Why We Still Love the Original Ninfa's on Navigation
Though The Original Ninfa's on Navigation was denied a nomination for Outstanding Restaurant in the 2019 James Beard Awards, being on the list of semifinalists was a clear sign that the popular Tex-Mex restaurant had its place in the canon of critically regarded American food.
Rewind to a couple months ago, and there was something of a debate (more like many against one who isn't a food critic) raging about Tex-Mex's worthiness. Slandering queso and Tex-Mex is not a good look in these parts; we know that Tex-Mex is good, not just because of its flavor profiles but also for its rich heritage, as it's a prime example of the very fusion that we celebrate in Houston. Moreover, good Tex-Mex can be elevated to something respectable and worthy of critical approval, and that's very true at the Original Ninfa's on Navigation. Heck, if the James Beard Foundation thought it deserved to be a semifinalist, isn't that proof enough?
Well, if it isn't proof enough, allow me to illustrate why the Original Ninfa's, after all these years, still demands attention:
- The feeling. From the moment you pull on those red brass rungs to step into Ninfa's, you're whisked back to the early 1970s, when Mama Ninfa Laurenzo presided over the 10-table restaurant at her family tortilla factory. There are far more tables these days, but those first few seconds—whether standing in a line that'll move quickly, or before being swiftly shuttled to a table somewhere in the Ninfa's complex—are the ones you'll always want to remember. You'll smell the dough being flattened out. You'll hear the idle chatter and watch the hostess swiftly figure out the eternal nightly puzzle that is the Original Ninfa's seating configuration. Everything after that is your belly slowly filling up.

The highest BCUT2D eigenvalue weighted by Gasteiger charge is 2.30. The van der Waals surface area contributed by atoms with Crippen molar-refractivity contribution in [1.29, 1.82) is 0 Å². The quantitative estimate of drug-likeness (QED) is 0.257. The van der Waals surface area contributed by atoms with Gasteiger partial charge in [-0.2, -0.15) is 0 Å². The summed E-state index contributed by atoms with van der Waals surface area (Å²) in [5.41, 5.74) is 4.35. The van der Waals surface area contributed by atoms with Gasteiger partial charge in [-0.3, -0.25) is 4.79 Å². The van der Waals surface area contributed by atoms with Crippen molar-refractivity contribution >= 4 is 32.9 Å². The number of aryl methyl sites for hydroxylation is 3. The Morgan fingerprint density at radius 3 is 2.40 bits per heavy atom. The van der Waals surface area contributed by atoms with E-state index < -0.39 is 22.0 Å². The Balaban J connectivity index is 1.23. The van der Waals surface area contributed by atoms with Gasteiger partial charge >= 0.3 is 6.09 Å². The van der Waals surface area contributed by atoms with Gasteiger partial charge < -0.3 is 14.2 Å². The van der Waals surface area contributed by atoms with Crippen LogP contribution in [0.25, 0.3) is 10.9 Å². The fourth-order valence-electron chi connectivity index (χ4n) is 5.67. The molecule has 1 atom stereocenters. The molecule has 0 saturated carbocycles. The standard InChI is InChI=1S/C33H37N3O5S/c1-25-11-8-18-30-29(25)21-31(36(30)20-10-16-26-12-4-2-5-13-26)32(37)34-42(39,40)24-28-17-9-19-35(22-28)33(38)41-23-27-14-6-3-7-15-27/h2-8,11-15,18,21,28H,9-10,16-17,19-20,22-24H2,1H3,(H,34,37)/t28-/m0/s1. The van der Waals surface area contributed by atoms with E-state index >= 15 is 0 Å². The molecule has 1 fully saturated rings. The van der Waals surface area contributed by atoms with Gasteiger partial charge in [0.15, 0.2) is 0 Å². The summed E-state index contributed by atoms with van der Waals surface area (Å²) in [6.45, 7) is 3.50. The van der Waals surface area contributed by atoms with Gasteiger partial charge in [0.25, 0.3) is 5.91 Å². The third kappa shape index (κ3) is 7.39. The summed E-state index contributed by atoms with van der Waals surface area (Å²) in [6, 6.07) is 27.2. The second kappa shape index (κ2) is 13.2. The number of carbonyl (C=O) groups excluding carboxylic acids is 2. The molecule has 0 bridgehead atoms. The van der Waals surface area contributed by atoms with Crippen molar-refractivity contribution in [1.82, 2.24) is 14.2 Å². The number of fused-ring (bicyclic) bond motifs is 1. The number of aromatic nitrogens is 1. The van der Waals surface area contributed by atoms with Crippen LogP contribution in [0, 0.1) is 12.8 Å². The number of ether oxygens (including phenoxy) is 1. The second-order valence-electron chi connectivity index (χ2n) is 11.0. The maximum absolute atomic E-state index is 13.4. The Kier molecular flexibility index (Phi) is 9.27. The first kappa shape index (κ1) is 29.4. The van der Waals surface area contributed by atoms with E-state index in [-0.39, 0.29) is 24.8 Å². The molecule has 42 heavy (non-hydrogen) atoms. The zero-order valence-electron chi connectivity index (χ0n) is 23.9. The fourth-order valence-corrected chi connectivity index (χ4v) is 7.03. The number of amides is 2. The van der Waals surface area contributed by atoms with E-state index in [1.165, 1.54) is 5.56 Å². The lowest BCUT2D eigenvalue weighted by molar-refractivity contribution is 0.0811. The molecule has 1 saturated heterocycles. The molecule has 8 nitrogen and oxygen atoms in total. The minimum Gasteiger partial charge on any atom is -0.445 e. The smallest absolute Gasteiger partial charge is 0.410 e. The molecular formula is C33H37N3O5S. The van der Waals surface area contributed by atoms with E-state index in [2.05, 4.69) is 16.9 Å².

- The margarita. Each one I've had at Ninfa's—from the piquant La Picosita to the refreshing Prickly Pear to the original Ninfarita, a workmanlike drink I like frozen—is effortlessly smooth and clean. I could have multiple. We all could. But we probably shouldn't.
- The chile con queso. Of course the chile con queso. How it coats your corn chip. How the dots of chopped pepper brighten it up. How I could eat tubs of it and never need an entrée.
- The fajita. Of course, the fajita. Charred on the outside, tender inside, and given a salty kick with a soy sauce marinade, Ninfa's is the pinnacle of skirt steak. The denser tortillas aren't my favorite, but they're cooked perfectly—never dry—and can hold all the meat, onions, peppers, pico de gallo, and sour cream you can fill into it.
I've enjoyed my enchiladas there (al carbon beef is my special, unapologetic happy place), but I've yet to venture into the more eccentric dishes that have made chef Alex Padilla forever someone to watch in town. It'll happen soon, I'm sure. I spent my life loving the mid-Atlantic version of "Tex-Mex"—mediocre, too cheesy enchiladas, all-sizzle and no-skill fajitas, and a complete lack of queso. Since being introduced to Ninfa's, I've become very comfortable with the ultimate Houston comfort food, and I've realized that it truly is on another level here.